Grounding multiple arrays in Grid Tie system

Hi everyone.  New forum user but longtime solar user and NAWS customer.  Existing system was installed by solar contractors in 1999, no longer in business.  I’m in the middle of installation of a second array installation being added to the existing.

Current System:

3kw system using 48 – 64w Unisolar panels  (48v)
Dual 5500 w Trace inverters connected for 240v located in garage
24kw battery bank at 48v
Array location is 300ft from garage.  Array grounding is at panels and Inverter system ground is tied to that ground

New System:

2.9kw on garage roof using Panasonic HIT240w (4 strings of 3)
157v at 20 amps out of combiner. Each string is properly fused at combiner.
Midnight Classic 200 controller and midnight lightning arrestor
50a breaker in Midnight bigbaby box

New controller will connect to the existing battery bank plus/minus providing additional charging source for total of 5.9kw.  Actually less than that since the aging Unisolar system is < 2.5kw.



Proper grounding. Should I:

1.       Ground the garage array to a separate rod at the garage and ground the new equipment to that rod only.  Is there an issue with grounding potential differential with the separate grounding between the two systems with both connected to the battery bank?

2.       Ground the garage array to a separate rod at the garage and ground the equipment to the existing inverter grounding block.  (Note, there are no more ports on the block bigger than 10awg or maybe 8awg)

3.       Ground the garage array and all new equipment to the existing grounding block in the inverter (Note, there are no more ports on the block bigger than 8/10awg)  Fear of lightning strike at this point traveling through existing system with ground 300ft away but more importantly wiring issue on the block with no more large gauge ports available.  I do have a lightning arrestor at combiner.

4.       Option 1 (separate grounding) but connect the two grounds together through the inverter grounding block and new combiner ground block.  With inverter grounding block port availability can I run multiple 10/8 awg to compensate for lack of single 6 or 4awg wire if they need to be connected.

Thanks for any enlightenment.

Tim Harrington


  • BB.BB. Super Moderators, Administrators Posts: 33,327 admin
    Welcome to the forum Tim.

    OK, there are (in my humble opinion) two major reasons for grounding. One is to "trip a breaker/fuse" if there is a hot to metal short. And the second is for lightning protection.

    For the first reason, all grounds need to be connected together for a common system. Basically, a 6 AWG (minimum) wire that ties each ground rod in the system together. Nominally, a normal ground rod to earth connection is not low enough resistance (can be as high as 25 Ohm resistance between rod and earth) to trip a fuse/breaker if there is a hot to metal short.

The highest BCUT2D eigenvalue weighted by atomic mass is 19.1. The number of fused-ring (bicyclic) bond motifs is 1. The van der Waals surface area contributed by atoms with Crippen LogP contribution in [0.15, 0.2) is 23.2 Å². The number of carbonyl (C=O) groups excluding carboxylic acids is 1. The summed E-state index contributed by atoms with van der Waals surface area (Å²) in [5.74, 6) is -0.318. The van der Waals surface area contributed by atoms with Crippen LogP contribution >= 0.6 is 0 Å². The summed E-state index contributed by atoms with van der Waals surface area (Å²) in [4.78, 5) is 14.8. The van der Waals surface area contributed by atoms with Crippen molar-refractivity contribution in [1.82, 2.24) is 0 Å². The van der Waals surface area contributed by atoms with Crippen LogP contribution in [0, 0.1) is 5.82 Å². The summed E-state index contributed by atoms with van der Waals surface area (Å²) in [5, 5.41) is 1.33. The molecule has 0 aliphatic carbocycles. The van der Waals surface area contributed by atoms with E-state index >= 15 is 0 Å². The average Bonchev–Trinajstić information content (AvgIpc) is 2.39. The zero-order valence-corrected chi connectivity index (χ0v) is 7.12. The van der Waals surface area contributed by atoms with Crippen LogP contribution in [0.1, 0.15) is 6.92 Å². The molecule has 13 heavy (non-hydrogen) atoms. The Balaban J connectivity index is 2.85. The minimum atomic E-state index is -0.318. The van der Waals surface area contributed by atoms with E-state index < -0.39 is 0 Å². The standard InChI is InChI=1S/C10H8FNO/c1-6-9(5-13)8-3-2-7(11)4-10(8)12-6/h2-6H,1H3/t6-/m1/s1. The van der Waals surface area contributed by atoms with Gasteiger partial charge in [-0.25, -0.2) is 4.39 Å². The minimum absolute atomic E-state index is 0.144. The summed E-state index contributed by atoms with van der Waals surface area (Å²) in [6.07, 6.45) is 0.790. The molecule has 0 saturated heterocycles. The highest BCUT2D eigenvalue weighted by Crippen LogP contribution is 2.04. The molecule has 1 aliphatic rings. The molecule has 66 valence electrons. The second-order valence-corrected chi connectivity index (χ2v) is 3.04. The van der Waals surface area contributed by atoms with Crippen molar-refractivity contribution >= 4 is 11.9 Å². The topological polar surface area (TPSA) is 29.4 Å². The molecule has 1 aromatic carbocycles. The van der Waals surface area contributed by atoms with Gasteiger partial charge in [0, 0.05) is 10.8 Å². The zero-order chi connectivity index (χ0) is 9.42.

The second for lightning--And that is why 6 AWG is highly recommended (neglecting code requirements for the moment). 6 AWG cable is heavy enough to have strength to resist corrosion/phycical damage (connection to ground rod, burial in the earth). And second, 6 AWG is heavy enough that it will not "fuse" if hit by a nominal lightning strike. Thinner wire can be fused by lightning, leaving you "unprotected" if there is a second strike.

    For safety bonding (short circuit)--The actual physical path of the ground wire does not matter. But for lightning, the path matters a lot. Basically, the lightning ground cable needs to run directly from the array down to the ground rod at the based of the array, on the outside of the building (and each ground rod should be connected to every other ground rod by the 6 AWG cable). The lightning cable should have wide radius turns as sharp 90 degree angles have "high impedance" and lightning can "avoid" the turn and take a different path to ground. And lightning will only follow your 6 awg cable a few dozen feet--It will not follow a 100's of feet of cable between (for example between your two ground rods 300 feet apart) as the earth itself has lower impedance.

    You should have AC and DC surge suppressors between the power cables and earth ground/rod at each end of long cable runs.

    For normal installations, you only connect the Battery DC ground to a ground rod at one location--Typically the negative Battery Bus to the nearby ground rod at the edge of the building/battery shed. And your SPDs connected to the same ground rod (if local to the building) or to the array ground rod (if remote array).

    The same shed ground rod used for DC grounding should also be used for grounding your AC neutral Bond. All other grounds (i.e., safety ground bonds to hot/cold water pipes, natural/propane gas lines, etc.) should be tied to the same ground local ground rod (if shed is remote to main home, then a 6 AWG cable from shed ground rod to building ground rod).

    Some more grounding discussions/information:


    Near San Francisco California: 3.5kWatt Grid Tied Solar power system+small backup genset
  • echothechoth Registered Users Posts: 3
    Thanks Bill for quick response.  Am digesting the great info and already knew some of this conceptually but you gave me some other things to consider in the design. Both old and new systems have SPDs.  One of my current issues is hooking up the Midnite Classic controller with built in GFP which defines the DC battery minus to not be connected to ground so the GFP fuse will trip.  My current system has DC and PV negative all grounded to common, as you describe above. 
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